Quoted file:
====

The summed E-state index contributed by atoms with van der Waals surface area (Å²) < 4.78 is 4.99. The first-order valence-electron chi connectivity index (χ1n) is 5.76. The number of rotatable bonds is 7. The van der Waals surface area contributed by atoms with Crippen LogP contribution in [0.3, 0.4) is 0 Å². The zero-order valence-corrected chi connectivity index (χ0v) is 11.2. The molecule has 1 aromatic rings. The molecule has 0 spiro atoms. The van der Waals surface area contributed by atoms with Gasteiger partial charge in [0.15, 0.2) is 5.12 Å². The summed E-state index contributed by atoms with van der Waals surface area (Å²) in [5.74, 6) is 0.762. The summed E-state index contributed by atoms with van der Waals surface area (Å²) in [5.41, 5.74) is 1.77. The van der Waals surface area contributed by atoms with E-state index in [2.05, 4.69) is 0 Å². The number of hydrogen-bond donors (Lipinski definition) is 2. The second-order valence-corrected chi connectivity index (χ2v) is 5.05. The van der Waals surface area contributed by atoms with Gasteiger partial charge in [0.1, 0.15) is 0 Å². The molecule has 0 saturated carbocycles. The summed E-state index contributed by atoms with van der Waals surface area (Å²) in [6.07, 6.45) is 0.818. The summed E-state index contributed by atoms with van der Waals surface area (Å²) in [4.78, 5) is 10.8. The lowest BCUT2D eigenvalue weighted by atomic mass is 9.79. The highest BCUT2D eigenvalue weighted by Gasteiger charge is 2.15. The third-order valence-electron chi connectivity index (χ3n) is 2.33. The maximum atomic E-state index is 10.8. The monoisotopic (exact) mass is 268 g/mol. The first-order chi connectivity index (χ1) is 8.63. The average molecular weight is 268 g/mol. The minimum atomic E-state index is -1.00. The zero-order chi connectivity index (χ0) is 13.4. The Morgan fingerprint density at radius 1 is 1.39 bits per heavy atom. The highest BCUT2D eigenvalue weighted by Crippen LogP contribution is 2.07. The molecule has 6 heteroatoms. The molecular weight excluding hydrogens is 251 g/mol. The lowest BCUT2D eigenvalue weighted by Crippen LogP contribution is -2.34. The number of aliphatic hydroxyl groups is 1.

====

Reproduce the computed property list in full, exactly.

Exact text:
The summed E-state index contributed by atoms with van der Waals surface area (Å²) < 4.78 is 4.99. The first-order valence-electron chi connectivity index (χ1n) is 5.76. The number of rotatable bonds is 7. The van der Waals surface area contributed by atoms with Crippen LogP contribution in [0.3, 0.4) is 0 Å². The zero-order valence-corrected chi connectivity index (χ0v) is 11.2. The molecule has 1 aromatic rings. The molecule has 0 spiro atoms. The van der Waals surface area contributed by atoms with Gasteiger partial charge in [0.15, 0.2) is 5.12 Å². The summed E-state index contributed by atoms with van der Waals surface area (Å²) in [5.74, 6) is 0.762. The summed E-state index contributed by atoms with van der Waals surface area (Å²) in [5.41, 5.74) is 1.77. The van der Waals surface area contributed by atoms with E-state index in [2.05, 4.69) is 0 Å². The number of hydrogen-bond donors (Lipinski definition) is 2. The second-order valence-corrected chi connectivity index (χ2v) is 5.05. The van der Waals surface area contributed by atoms with Gasteiger partial charge in [0.1, 0.15) is 0 Å². The molecule has 0 saturated carbocycles. The summed E-state index contributed by atoms with van der Waals surface area (Å²) in [6.07, 6.45) is 0.818. The summed E-state index contributed by atoms with van der Waals surface area (Å²) in [4.78, 5) is 10.8. The lowest BCUT2D eigenvalue weighted by atomic mass is 9.79. The highest BCUT2D eigenvalue weighted by Gasteiger charge is 2.15. The third-order valence-electron chi connectivity index (χ3n) is 2.33. The maximum atomic E-state index is 10.8. The monoisotopic (exact) mass is 268 g/mol. The first-order chi connectivity index (χ1) is 8.63. The average molecular weight is 268 g/mol. The minimum atomic E-state index is -1.00. The zero-order chi connectivity index (χ0) is 13.4. The Morgan fingerprint density at radius 1 is 1.39 bits per heavy atom. The highest BCUT2D eigenvalue weighted by Crippen LogP contribution is 2.07. The molecule has 6 heteroatoms. The molecular weight excluding hydrogens is 251 g/mol. The lowest BCUT2D eigenvalue weighted by Crippen LogP contribution is -2.34. The number of aliphatic hydroxyl groups is 1.